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Focus on Business and Labour Market :

One in three employees in Sweden work in a family-owned enterprise

Statistical news from Statistics Sweden 2017-02-10 9.30

Family-owned enterprises account for more than a third of Sweden’s GDP, and one in three employees work for a family-owned enterprise. Family-owned enterprises are diverse and consist of both small producers and large multinational corporations. In addition, they are active in all areas of the business sector. These are the findings of a study published in the periodical Focus on Business and Labour Market.

In the first article, domestically controlled family enterprises are identified using several databases at Statistics Sweden, including one listing entrepreneurs. The use of several databases provides a unique opportunity to analyse the importance of these enterprises to the Swedish economy.

The economic development of the automotive industry

The second article provides an overview of the economic development of the automotive industry in Sweden. The contribution of this important industry to the Swedish economy in the 1990s and 2000s is highlighted. Employment, wage costs, and production in the industry are analysed. An analysis using input-out methodology is applied and shows that each new job in the automotive industry generates another job in a different sector of the Swedish economy.

The impact of unemployment on future earnings

The third article examines the long-term effects of unemployment on future earnings by studying white-collar workers who experienced a period of unemployment between 2007 and 2010. The analysis reveals that a period of unemployment has a negative effect on future earnings. The results show that a period of unemployment leads to a decrease in future earnings by almost 20 percent compared with a similar group of white-collar employees who did not experience unemployment during the same period. White-collar workers who faced the largest drop in income in the short term were those who were older, had relatively low income, and who worked in professions that required a high level of qualification.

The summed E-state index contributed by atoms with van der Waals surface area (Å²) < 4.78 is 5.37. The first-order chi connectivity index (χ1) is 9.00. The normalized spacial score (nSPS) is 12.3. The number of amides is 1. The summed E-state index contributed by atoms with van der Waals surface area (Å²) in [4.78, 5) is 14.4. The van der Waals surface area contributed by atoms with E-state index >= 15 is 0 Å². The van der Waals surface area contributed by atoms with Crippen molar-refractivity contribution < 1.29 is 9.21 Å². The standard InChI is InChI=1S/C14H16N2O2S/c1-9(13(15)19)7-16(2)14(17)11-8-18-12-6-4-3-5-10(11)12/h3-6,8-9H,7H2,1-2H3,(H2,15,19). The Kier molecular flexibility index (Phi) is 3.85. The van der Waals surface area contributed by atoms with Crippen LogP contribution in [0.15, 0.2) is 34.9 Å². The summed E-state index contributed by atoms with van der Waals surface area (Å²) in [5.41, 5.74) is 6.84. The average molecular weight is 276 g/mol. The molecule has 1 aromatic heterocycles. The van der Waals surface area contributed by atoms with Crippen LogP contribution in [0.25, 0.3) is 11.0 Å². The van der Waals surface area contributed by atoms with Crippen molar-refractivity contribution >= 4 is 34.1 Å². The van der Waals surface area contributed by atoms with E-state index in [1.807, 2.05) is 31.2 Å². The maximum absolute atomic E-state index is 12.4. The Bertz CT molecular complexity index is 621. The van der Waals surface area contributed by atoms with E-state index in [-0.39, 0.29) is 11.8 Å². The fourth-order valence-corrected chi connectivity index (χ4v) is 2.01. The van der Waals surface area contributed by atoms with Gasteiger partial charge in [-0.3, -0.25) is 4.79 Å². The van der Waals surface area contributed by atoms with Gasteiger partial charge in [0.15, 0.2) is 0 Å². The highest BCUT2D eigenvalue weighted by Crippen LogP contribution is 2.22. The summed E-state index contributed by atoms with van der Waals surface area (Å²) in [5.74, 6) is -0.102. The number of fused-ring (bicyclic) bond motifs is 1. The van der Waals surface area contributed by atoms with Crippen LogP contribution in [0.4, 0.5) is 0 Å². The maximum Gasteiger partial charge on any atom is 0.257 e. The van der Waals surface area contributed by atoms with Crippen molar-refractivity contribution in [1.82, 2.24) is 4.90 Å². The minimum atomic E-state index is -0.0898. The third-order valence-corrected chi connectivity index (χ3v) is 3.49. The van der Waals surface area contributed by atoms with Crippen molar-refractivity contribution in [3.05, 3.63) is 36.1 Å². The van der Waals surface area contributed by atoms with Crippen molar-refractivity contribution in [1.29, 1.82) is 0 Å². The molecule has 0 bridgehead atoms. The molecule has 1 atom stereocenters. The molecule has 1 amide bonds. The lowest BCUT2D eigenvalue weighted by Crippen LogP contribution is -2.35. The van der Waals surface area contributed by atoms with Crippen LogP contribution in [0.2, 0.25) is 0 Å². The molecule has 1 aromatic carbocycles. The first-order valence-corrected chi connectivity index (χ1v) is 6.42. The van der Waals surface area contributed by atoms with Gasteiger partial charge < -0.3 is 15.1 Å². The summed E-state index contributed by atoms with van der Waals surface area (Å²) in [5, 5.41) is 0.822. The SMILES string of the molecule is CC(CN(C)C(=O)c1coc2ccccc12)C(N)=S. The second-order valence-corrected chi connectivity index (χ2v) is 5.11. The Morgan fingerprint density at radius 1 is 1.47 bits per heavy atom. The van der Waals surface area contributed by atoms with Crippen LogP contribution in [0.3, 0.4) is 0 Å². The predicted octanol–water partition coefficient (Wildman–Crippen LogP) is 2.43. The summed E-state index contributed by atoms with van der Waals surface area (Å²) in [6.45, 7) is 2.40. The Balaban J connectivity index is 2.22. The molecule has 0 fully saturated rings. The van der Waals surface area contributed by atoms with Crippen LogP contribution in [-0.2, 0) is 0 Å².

An approach to separating categories of R&D activities

The final article is an attempt to distinguish different categories of research and development (R&D) activities. The current set-up of the statistics makes it difficult to separate R&D activities into the categories information and communication technology (ICT) and life science. The occupational structure of enterprises is used to test an algorithm that separates different categories of R&D activities.

Publication

Feel free to use the facts from this statistical news but remember to state Source: Statistics Sweden.